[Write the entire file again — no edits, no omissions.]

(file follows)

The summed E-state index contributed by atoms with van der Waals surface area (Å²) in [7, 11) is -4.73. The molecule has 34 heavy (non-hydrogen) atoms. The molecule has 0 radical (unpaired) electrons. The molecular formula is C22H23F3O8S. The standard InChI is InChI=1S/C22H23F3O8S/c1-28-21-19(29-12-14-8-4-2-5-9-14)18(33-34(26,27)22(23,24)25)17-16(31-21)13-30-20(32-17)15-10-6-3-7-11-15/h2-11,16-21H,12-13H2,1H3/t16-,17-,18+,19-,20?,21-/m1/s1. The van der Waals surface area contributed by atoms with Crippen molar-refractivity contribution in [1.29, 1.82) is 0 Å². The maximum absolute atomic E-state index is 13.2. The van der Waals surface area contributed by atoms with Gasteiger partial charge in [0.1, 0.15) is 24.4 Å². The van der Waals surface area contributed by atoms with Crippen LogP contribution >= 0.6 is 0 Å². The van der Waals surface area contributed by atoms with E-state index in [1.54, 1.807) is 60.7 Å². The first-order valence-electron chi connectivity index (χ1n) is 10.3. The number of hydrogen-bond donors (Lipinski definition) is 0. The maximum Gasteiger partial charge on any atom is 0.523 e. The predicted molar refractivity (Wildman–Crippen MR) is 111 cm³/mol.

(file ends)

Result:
The summed E-state index contributed by atoms with van der Waals surface area (Å²) in [7, 11) is -4.73. The molecule has 34 heavy (non-hydrogen) atoms. The molecule has 0 radical (unpaired) electrons. The molecular formula is C22H23F3O8S. The standard InChI is InChI=1S/C22H23F3O8S/c1-28-21-19(29-12-14-8-4-2-5-9-14)18(33-34(26,27)22(23,24)25)17-16(31-21)13-30-20(32-17)15-10-6-3-7-11-15/h2-11,16-21H,12-13H2,1H3/t16-,17-,18+,19-,20?,21-/m1/s1. The van der Waals surface area contributed by atoms with Crippen molar-refractivity contribution in [1.29, 1.82) is 0 Å². The maximum absolute atomic E-state index is 13.2. The van der Waals surface area contributed by atoms with Gasteiger partial charge in [0.1, 0.15) is 24.4 Å². The van der Waals surface area contributed by atoms with Crippen LogP contribution >= 0.6 is 0 Å². The van der Waals surface area contributed by atoms with E-state index in [1.54, 1.807) is 60.7 Å². The first-order valence-electron chi connectivity index (χ1n) is 10.3. The number of hydrogen-bond donors (Lipinski definition) is 0. The maximum Gasteiger partial charge on any atom is 0.523 e. The predicted molar refractivity (Wildman–Crippen MR) is 111 cm³/mol.